Link to Vancouver Sun article: https://vancouversun.com/opinion/op-ed/tung-chan-dialogue-with-chinese-consul-at-reception-can-promote-canadas-case
Tung Chan: Dialogue with Chinese consul at reception can promote Canada’s case
Opinion: To suggest a couple of cocktails can sway B.C. politicians is insulting
TUNG CHAN Updated: July 12, 2019
I read with amazement about the debate over whether municipal politicians should attend the reception to be hosted by the Consulate of the People’s Republic of China at the 2019 Union of B.C. Municipalities Convention, to be held Sept. 23-27 at the Vancouver Convention Centre.
The central arguments against attending can be summed up in two points.
The first is that as a result of China acting in a hostile way toward our country, we should not have any contacts with its officials. The second is that if our politicians attend the reception, they will end up under the influence of the Chinese officials.
There is no doubt that China is acting in a heavy-handed way toward Canada. But this is precisely the time that more dialogue between our two countries is needed. Even Prime Minister Justin Trudeau tried to talk to Chinese President Xi Jinping at the recent G20 meeting in Japan. The reception at the upcoming UBCM will give our municipal politicians the opportunity to talk to Chinese officials.
As to the second point about being afraid that our municipal politicians would be influenced, as a former Vancouver city councillor and former president of the Non-Partisan Association, I have full confidence that our elected mayors and councillors would not be so easily influenced by a cocktail or two. To suggest otherwise is an insult to their intelligence and integrity.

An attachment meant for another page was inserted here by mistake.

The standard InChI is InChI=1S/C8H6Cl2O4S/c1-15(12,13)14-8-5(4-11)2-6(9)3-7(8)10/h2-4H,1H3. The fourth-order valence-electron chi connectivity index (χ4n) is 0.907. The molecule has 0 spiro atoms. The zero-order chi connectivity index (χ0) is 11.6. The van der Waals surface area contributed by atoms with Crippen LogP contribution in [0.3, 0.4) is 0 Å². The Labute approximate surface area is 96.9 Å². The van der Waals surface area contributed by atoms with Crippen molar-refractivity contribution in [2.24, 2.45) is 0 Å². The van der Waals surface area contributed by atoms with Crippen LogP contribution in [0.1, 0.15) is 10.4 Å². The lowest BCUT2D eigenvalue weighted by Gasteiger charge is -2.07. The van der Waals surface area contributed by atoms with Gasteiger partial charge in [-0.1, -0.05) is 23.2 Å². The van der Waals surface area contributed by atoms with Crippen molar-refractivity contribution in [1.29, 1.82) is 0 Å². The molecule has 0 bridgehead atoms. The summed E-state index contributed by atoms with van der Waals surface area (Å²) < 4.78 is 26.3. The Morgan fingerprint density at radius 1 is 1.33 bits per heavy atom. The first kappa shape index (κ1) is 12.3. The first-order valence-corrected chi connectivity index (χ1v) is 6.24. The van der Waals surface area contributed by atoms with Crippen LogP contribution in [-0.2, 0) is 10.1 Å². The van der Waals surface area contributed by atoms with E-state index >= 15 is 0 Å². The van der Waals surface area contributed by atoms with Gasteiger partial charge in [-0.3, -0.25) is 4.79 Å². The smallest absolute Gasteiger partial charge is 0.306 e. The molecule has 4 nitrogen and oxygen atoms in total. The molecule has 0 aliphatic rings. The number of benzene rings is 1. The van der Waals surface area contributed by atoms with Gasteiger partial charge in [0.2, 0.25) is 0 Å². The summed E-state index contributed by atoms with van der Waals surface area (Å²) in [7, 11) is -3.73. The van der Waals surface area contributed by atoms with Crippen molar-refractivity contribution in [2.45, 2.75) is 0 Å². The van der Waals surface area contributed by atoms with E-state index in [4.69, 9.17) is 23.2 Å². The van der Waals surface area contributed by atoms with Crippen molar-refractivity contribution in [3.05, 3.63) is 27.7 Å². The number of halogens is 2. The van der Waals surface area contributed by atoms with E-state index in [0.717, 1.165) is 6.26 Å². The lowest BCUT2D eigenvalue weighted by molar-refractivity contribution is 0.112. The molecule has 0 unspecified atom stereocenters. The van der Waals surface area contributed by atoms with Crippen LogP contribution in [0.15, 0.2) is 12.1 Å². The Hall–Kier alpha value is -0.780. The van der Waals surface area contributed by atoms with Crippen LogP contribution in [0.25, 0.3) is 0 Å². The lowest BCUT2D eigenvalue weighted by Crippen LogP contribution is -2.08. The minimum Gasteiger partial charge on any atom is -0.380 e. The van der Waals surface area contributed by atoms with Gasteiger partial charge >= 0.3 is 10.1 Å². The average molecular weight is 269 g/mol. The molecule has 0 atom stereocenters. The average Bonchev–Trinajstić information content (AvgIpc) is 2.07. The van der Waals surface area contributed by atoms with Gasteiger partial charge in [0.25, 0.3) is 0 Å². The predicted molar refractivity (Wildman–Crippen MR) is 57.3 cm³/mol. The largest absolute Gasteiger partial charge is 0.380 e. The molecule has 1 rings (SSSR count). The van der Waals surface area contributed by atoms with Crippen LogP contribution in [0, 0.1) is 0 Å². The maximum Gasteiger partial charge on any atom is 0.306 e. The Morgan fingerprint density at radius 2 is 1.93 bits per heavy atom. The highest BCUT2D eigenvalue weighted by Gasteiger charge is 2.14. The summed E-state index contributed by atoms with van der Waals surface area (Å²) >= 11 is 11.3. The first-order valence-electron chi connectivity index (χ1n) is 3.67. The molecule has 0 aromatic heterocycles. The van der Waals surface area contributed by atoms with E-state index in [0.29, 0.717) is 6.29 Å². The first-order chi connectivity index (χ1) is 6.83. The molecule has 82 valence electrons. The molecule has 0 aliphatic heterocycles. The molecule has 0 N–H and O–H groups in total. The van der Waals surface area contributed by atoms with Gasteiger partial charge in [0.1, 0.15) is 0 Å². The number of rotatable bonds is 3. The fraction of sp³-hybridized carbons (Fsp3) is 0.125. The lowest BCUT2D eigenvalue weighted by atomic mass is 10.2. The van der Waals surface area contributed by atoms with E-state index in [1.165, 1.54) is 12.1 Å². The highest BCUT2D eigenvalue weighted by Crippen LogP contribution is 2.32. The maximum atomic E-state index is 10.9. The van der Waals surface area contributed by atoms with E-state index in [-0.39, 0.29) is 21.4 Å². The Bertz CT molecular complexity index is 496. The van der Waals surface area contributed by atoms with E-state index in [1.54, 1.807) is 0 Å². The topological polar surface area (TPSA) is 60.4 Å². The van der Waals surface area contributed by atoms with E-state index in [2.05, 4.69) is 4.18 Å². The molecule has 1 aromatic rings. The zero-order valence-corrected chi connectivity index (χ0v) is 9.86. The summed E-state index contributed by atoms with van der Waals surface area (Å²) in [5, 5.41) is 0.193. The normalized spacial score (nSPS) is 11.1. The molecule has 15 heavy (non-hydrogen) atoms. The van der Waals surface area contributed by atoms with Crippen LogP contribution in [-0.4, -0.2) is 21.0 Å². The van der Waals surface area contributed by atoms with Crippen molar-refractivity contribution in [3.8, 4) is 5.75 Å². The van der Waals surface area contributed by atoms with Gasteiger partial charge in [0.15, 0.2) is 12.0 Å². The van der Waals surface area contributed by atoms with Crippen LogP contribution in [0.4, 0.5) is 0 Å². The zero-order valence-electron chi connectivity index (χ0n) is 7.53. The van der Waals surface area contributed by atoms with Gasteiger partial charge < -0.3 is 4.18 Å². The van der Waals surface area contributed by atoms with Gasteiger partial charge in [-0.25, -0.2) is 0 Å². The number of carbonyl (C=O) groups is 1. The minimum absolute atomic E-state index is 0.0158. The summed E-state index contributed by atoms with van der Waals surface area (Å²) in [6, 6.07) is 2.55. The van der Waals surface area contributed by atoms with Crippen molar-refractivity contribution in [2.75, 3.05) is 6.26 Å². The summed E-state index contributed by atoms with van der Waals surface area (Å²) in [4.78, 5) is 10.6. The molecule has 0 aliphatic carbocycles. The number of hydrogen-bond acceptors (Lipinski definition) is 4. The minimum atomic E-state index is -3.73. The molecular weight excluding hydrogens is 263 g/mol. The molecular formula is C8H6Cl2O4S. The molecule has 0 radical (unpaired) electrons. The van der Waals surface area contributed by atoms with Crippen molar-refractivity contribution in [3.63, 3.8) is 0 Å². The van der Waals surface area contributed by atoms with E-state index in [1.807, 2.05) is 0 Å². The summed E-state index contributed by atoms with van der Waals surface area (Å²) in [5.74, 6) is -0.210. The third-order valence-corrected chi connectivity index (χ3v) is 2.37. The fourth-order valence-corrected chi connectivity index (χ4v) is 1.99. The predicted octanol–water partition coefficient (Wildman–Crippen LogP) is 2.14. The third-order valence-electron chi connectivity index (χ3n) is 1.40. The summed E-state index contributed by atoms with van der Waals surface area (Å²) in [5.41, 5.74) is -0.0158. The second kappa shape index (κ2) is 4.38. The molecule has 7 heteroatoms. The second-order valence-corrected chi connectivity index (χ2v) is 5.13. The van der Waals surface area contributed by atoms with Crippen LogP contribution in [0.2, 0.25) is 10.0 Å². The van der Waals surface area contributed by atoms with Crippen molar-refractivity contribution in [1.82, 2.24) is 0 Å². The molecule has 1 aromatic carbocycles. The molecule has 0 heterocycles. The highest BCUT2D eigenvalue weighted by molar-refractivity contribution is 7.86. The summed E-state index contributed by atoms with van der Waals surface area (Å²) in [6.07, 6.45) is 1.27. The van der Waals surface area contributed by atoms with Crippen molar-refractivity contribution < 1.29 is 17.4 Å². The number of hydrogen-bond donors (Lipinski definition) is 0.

If we truly believe that our politicians can so easily become “under the general influence” of the cocktail host and then “all of a sudden, decisions aren’t taken on the basis of the public good, but on the basis of” the preoccupations of the cocktail party’s host (to paraphrase a statement by Richard Fadden, former head of CSIS), then we should, on principle, also ban commercial sponsorship at all gatherings of our politicians. Otherwise they will all be making decisions on the basis of those commercial enterprises and not on the basis of the public good.
The fact is influence can go both ways. Why is it that those who suggest boycotting the reception have so little confidence in themselves or other politicians who want to participate of their own power of influence? Why won’t they consider using the interaction to impress, to the extent possible, to the hosts of the reception in question that Canada is acting the way we are because we are a country that believes in the rule of law?
The points of view of the Chinese consular officials may not be changed but at least there would be constructive dialogue and our local politicians would reinforce the message of our prime minister and the foreign affairs minister.
I believe, with the best interest of our country in heart, we need to open up more channels of dialogue between Canada and China.
Common sense tells us that problems can only be solved through dialogue, not through avoiding contact. It is time for our local politicians to join in the effort to tell China via the Chinese consuls face-to-face the feelings of the people they represent about the actions of the Chinese government. Our local politicians cannot leave that job to our prime minister and the minister of foreign affairs alone.
Tung Chan is a former Vancouver city councillor and former president of the Non-Partisan Association.
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